Blog series: Eight challenges at the security checkpoint and how to address them
Airports are facing multiple challenges worldwide. From increasing passenger volumes to changing regulations, they must optimise their operations to maintain passenger satisfaction and improve their competitiveness in the market. This series of blogs identifies eight major challenges faced by many airports at the security checkpoint – a critical step in a passenger’s journey.
Global airports face a significant growth in passenger traffic, as well as having to deal with time, space, and financial constraints. The fourth article of our airport security series explores how they can keep up with this intense demand with limited resources.
In response, some airport operators opt to build new checkpoints or even new terminals. While this certainly solves a capacity issue, it requires significant financial investment, long lead times, and sufficient footprint availability. In many cases, airports don’t have the space – or potentially the capital – to expand at the same rate as passenger traffic.
Lack of available space can be a limiting factor, as many airports simply can’t expand within their existing facilities or migrate to new ones. Alongside this, increasing the size of security screening operations can reduce the floor space allocated to retail and commercial activities, resulting in a potential loss of revenue.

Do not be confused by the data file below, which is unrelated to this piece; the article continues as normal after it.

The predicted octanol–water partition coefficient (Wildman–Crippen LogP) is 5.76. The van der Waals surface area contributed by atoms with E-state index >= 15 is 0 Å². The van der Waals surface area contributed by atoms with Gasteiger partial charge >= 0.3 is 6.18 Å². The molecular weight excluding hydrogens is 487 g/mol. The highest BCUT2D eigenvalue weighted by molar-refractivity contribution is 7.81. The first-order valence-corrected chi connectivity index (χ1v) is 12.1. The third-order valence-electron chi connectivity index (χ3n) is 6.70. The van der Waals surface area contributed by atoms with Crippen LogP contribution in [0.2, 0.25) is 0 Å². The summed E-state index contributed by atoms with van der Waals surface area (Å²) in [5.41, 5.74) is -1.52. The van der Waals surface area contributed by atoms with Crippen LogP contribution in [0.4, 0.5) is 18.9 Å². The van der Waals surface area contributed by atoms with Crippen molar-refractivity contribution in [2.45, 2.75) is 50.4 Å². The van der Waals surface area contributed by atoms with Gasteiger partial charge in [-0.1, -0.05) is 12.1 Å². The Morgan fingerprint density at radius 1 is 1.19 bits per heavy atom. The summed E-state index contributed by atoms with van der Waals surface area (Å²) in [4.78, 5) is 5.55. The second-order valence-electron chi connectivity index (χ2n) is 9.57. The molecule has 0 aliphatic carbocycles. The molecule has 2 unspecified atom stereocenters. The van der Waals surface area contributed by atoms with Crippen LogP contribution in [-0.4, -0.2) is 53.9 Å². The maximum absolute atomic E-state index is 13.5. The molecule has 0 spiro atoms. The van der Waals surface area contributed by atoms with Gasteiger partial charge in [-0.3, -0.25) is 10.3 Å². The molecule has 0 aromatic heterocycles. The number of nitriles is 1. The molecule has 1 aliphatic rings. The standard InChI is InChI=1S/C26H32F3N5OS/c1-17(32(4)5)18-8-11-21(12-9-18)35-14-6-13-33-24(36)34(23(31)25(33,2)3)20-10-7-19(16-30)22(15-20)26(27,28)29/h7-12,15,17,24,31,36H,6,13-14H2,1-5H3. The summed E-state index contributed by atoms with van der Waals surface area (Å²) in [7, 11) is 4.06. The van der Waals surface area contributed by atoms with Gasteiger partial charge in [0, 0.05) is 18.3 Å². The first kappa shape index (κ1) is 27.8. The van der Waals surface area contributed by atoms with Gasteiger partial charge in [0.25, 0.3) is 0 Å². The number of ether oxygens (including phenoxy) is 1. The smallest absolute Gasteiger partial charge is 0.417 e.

The implementation of new, more efficient technologies at the checkpoint can help airports cope with current and future demand. For instance, the use of centralised image processing (CIP) allows more than one agent to perform the image analysis tasks for a single lane. This means that airports can add more screening agents as necessary, rather than opening a new lane.
As a result, the entire checkpoint benefits from an increased throughput capacity, but with the same number of lanes or less. The overall capacity is increased still further when CIP is combined with automated screening lanes (ASLs).
With air traffic rising at such a rapid pace, it is not realistic for airports to embark on lengthy checkpoint upgrade projects. By automating and centralising screening operations, minimal disruption is caused to operations.
Thanks to its modular design, Vanderlande’s ASL can be installed in record time. The lane has been designed with a ‘plug and play’ approach, which means that each module can be easily and quickly connected on site allowing airports to rapidly resume their screening activities.
Upgrading the security checkpoint with ASLs and CIP may require a higher initial investment per lane in comparison with traditional, manual lanes. However, the total investment for the checkpoint is lessened, because by implementing both technologies, the number of lanes required to achieve the desired throughput is reduced.
This means that fewer lanes, X-ray scanners and other checkpoint devices need to be purchased initially. Airports using remote screening alongside ASLs can also expect an excellent ROI by reducing their operational expenses, a subject that will be covered in the next article of our series. Alternatively, you can further explore the world of checkpoint security in our previous blogs (part 1, part 2 and part 3).